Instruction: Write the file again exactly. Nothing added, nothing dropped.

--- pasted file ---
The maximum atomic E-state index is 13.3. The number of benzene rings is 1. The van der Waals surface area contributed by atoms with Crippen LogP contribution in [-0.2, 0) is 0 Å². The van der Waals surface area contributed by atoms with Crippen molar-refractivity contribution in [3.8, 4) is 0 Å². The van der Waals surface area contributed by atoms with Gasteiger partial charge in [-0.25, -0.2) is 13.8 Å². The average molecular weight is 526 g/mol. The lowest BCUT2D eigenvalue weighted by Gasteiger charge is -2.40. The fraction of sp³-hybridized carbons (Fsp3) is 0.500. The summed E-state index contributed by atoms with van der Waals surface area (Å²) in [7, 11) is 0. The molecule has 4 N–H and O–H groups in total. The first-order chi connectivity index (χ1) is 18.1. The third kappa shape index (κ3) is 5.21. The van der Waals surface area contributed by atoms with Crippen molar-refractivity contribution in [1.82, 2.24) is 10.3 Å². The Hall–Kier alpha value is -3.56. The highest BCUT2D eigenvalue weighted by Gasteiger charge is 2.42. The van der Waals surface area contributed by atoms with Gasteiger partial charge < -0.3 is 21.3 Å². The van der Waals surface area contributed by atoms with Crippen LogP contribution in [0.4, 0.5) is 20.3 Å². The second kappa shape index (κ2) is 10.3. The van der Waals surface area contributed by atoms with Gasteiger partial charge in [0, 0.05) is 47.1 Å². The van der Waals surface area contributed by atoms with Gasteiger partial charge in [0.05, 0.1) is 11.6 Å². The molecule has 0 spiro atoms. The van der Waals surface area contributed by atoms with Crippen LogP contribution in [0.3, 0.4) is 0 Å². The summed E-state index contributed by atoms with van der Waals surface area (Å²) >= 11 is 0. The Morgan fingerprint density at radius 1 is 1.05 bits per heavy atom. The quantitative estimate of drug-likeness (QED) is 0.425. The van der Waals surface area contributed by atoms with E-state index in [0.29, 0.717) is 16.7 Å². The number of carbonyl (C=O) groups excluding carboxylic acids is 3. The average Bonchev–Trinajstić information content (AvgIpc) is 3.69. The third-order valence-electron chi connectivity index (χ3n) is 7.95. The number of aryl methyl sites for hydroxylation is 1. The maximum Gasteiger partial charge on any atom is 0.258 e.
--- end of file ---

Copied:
The maximum atomic E-state index is 13.3. The number of benzene rings is 1. The van der Waals surface area contributed by atoms with Crippen LogP contribution in [-0.2, 0) is 0 Å². The van der Waals surface area contributed by atoms with Crippen molar-refractivity contribution in [3.8, 4) is 0 Å². The van der Waals surface area contributed by atoms with Gasteiger partial charge in [-0.25, -0.2) is 13.8 Å². The average molecular weight is 526 g/mol. The lowest BCUT2D eigenvalue weighted by Gasteiger charge is -2.40. The fraction of sp³-hybridized carbons (Fsp3) is 0.500. The summed E-state index contributed by atoms with van der Waals surface area (Å²) in [7, 11) is 0. The molecule has 4 N–H and O–H groups in total. The first-order chi connectivity index (χ1) is 18.1. The third kappa shape index (κ3) is 5.21. The van der Waals surface area contributed by atoms with Crippen molar-refractivity contribution in [1.82, 2.24) is 10.3 Å². The Hall–Kier alpha value is -3.56. The highest BCUT2D eigenvalue weighted by Gasteiger charge is 2.42. The van der Waals surface area contributed by atoms with Gasteiger partial charge < -0.3 is 21.3 Å². The van der Waals surface area contributed by atoms with Crippen LogP contribution in [0.4, 0.5) is 20.3 Å². The second kappa shape index (κ2) is 10.3. The van der Waals surface area contributed by atoms with Gasteiger partial charge in [0, 0.05) is 47.1 Å². The van der Waals surface area contributed by atoms with Gasteiger partial charge in [0.05, 0.1) is 11.6 Å². The molecule has 0 spiro atoms. The van der Waals surface area contributed by atoms with Crippen LogP contribution in [0.3, 0.4) is 0 Å². The summed E-state index contributed by atoms with van der Waals surface area (Å²) >= 11 is 0. The Morgan fingerprint density at radius 1 is 1.05 bits per heavy atom. The quantitative estimate of drug-likeness (QED) is 0.425. The van der Waals surface area contributed by atoms with E-state index in [0.29, 0.717) is 16.7 Å². The number of carbonyl (C=O) groups excluding carboxylic acids is 3. The average Bonchev–Trinajstić information content (AvgIpc) is 3.69. The third-order valence-electron chi connectivity index (χ3n) is 7.95. The number of aryl methyl sites for hydroxylation is 1. The maximum Gasteiger partial charge on any atom is 0.258 e.